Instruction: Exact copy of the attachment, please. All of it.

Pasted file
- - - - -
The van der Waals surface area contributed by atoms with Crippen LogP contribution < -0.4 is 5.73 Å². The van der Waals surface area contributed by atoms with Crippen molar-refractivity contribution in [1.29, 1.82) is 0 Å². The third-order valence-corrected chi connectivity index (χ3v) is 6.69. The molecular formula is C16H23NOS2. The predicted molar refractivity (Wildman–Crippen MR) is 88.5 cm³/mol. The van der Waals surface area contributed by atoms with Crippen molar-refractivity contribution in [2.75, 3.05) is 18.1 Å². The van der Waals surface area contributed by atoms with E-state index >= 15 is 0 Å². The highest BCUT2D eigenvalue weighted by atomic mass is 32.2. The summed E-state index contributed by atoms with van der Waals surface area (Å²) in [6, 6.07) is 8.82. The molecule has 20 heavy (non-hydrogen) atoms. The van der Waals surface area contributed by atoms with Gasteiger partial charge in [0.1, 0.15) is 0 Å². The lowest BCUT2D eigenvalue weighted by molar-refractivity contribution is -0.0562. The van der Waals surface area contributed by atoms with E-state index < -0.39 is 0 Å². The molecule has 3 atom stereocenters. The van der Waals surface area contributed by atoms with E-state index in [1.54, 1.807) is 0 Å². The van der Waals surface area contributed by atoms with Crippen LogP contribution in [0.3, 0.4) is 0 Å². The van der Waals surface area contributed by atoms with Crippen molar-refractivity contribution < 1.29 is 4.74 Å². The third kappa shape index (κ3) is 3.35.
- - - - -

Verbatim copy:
The van der Waals surface area contributed by atoms with Crippen LogP contribution < -0.4 is 5.73 Å². The van der Waals surface area contributed by atoms with Crippen molar-refractivity contribution in [1.29, 1.82) is 0 Å². The third-order valence-corrected chi connectivity index (χ3v) is 6.69. The molecular formula is C16H23NOS2. The predicted molar refractivity (Wildman–Crippen MR) is 88.5 cm³/mol. The van der Waals surface area contributed by atoms with Crippen molar-refractivity contribution in [2.75, 3.05) is 18.1 Å². The van der Waals surface area contributed by atoms with E-state index >= 15 is 0 Å². The highest BCUT2D eigenvalue weighted by atomic mass is 32.2. The summed E-state index contributed by atoms with van der Waals surface area (Å²) in [6, 6.07) is 8.82. The molecule has 20 heavy (non-hydrogen) atoms. The van der Waals surface area contributed by atoms with Gasteiger partial charge in [0.1, 0.15) is 0 Å². The lowest BCUT2D eigenvalue weighted by molar-refractivity contribution is -0.0562. The van der Waals surface area contributed by atoms with E-state index < -0.39 is 0 Å². The molecule has 3 atom stereocenters. The van der Waals surface area contributed by atoms with E-state index in [1.54, 1.807) is 0 Å². The van der Waals surface area contributed by atoms with Crippen LogP contribution in [0.3, 0.4) is 0 Å². The van der Waals surface area contributed by atoms with Crippen molar-refractivity contribution < 1.29 is 4.74 Å². The third kappa shape index (κ3) is 3.35.